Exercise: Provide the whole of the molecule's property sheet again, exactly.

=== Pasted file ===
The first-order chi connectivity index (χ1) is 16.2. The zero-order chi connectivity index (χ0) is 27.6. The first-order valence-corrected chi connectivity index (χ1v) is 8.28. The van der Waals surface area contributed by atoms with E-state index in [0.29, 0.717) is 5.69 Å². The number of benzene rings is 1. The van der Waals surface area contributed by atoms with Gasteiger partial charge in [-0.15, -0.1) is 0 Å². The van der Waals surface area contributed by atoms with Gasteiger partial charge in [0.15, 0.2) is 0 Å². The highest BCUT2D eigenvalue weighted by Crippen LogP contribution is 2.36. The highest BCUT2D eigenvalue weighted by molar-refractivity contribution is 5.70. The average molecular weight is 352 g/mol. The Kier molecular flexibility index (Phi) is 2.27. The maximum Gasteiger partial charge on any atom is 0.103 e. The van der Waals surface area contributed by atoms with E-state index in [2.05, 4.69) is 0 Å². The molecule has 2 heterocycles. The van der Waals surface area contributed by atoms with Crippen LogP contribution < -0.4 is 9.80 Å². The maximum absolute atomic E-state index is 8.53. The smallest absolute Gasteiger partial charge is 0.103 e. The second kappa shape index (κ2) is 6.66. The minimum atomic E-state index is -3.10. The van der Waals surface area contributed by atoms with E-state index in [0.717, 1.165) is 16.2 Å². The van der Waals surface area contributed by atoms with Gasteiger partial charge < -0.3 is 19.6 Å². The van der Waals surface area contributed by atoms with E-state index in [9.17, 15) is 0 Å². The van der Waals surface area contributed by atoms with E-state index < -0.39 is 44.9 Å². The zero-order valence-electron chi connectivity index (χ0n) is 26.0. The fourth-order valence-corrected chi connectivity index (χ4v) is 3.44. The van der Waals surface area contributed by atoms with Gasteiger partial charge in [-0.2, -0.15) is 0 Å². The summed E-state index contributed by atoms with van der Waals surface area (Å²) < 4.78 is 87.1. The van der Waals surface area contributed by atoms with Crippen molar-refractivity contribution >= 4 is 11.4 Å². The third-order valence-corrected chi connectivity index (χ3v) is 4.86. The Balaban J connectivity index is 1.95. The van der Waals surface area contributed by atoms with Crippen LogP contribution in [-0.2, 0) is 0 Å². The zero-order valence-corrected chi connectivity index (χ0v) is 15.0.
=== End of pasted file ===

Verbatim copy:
The first-order chi connectivity index (χ1) is 16.2. The zero-order chi connectivity index (χ0) is 27.6. The first-order valence-corrected chi connectivity index (χ1v) is 8.28. The van der Waals surface area contributed by atoms with E-state index in [0.29, 0.717) is 5.69 Å². The number of benzene rings is 1. The van der Waals surface area contributed by atoms with Gasteiger partial charge in [-0.15, -0.1) is 0 Å². The van der Waals surface area contributed by atoms with Gasteiger partial charge in [0.15, 0.2) is 0 Å². The highest BCUT2D eigenvalue weighted by Crippen LogP contribution is 2.36. The highest BCUT2D eigenvalue weighted by molar-refractivity contribution is 5.70. The average molecular weight is 352 g/mol. The Kier molecular flexibility index (Phi) is 2.27. The maximum Gasteiger partial charge on any atom is 0.103 e. The van der Waals surface area contributed by atoms with E-state index in [2.05, 4.69) is 0 Å². The molecule has 2 heterocycles. The van der Waals surface area contributed by atoms with Crippen LogP contribution < -0.4 is 9.80 Å². The maximum absolute atomic E-state index is 8.53. The smallest absolute Gasteiger partial charge is 0.103 e. The second kappa shape index (κ2) is 6.66. The minimum atomic E-state index is -3.10. The van der Waals surface area contributed by atoms with E-state index in [0.717, 1.165) is 16.2 Å². The van der Waals surface area contributed by atoms with Gasteiger partial charge < -0.3 is 19.6 Å². The van der Waals surface area contributed by atoms with E-state index in [9.17, 15) is 0 Å². The van der Waals surface area contributed by atoms with E-state index < -0.39 is 44.9 Å². The zero-order valence-electron chi connectivity index (χ0n) is 26.0. The fourth-order valence-corrected chi connectivity index (χ4v) is 3.44. The van der Waals surface area contributed by atoms with Gasteiger partial charge in [-0.2, -0.15) is 0 Å². The summed E-state index contributed by atoms with van der Waals surface area (Å²) < 4.78 is 87.1. The van der Waals surface area contributed by atoms with Crippen molar-refractivity contribution >= 4 is 11.4 Å². The third-order valence-corrected chi connectivity index (χ3v) is 4.86. The Balaban J connectivity index is 1.95. The van der Waals surface area contributed by atoms with Crippen LogP contribution in [-0.2, 0) is 0 Å². The zero-order valence-corrected chi connectivity index (χ0v) is 15.0.